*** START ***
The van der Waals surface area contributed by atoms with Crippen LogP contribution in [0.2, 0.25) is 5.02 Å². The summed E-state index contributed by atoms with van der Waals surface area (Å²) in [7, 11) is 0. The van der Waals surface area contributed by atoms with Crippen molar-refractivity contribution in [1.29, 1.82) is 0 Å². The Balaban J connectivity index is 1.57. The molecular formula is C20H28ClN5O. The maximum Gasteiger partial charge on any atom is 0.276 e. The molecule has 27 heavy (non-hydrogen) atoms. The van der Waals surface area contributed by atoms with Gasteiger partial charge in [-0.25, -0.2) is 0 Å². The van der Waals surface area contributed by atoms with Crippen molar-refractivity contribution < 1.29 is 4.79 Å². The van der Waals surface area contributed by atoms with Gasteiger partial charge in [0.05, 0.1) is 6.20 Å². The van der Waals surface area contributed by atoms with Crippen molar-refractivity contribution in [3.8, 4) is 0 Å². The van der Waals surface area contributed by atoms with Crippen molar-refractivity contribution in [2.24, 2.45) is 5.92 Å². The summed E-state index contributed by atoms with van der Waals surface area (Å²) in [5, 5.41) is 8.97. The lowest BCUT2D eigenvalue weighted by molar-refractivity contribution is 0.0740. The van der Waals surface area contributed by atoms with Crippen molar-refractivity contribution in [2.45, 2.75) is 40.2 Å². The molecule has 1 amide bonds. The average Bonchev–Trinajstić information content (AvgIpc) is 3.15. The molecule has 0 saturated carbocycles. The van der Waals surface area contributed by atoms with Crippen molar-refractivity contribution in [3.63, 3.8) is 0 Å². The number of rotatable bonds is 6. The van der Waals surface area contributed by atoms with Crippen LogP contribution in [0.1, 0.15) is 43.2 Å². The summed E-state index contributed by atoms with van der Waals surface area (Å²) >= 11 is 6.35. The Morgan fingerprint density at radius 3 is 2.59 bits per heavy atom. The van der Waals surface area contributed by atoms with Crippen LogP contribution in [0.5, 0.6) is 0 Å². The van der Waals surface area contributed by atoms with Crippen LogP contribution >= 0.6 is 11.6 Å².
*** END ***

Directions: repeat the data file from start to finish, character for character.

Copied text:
The van der Waals surface area contributed by atoms with Crippen LogP contribution in [0.2, 0.25) is 5.02 Å². The summed E-state index contributed by atoms with van der Waals surface area (Å²) in [7, 11) is 0. The van der Waals surface area contributed by atoms with Crippen molar-refractivity contribution in [1.29, 1.82) is 0 Å². The Balaban J connectivity index is 1.57. The molecular formula is C20H28ClN5O. The maximum Gasteiger partial charge on any atom is 0.276 e. The molecule has 27 heavy (non-hydrogen) atoms. The van der Waals surface area contributed by atoms with Gasteiger partial charge in [-0.25, -0.2) is 0 Å². The van der Waals surface area contributed by atoms with Crippen molar-refractivity contribution < 1.29 is 4.79 Å². The van der Waals surface area contributed by atoms with Gasteiger partial charge in [0.05, 0.1) is 6.20 Å². The van der Waals surface area contributed by atoms with Crippen molar-refractivity contribution in [3.8, 4) is 0 Å². The van der Waals surface area contributed by atoms with Crippen molar-refractivity contribution in [2.24, 2.45) is 5.92 Å². The summed E-state index contributed by atoms with van der Waals surface area (Å²) in [5, 5.41) is 8.97. The lowest BCUT2D eigenvalue weighted by molar-refractivity contribution is 0.0740. The van der Waals surface area contributed by atoms with Crippen molar-refractivity contribution in [2.45, 2.75) is 40.2 Å². The molecule has 1 amide bonds. The average Bonchev–Trinajstić information content (AvgIpc) is 3.15. The molecule has 0 saturated carbocycles. The van der Waals surface area contributed by atoms with Crippen molar-refractivity contribution in [3.63, 3.8) is 0 Å². The number of rotatable bonds is 6. The van der Waals surface area contributed by atoms with Crippen LogP contribution in [0.1, 0.15) is 43.2 Å². The summed E-state index contributed by atoms with van der Waals surface area (Å²) >= 11 is 6.35. The Morgan fingerprint density at radius 3 is 2.59 bits per heavy atom. The van der Waals surface area contributed by atoms with Crippen LogP contribution in [0.5, 0.6) is 0 Å². The van der Waals surface area contributed by atoms with Crippen LogP contribution >= 0.6 is 11.6 Å².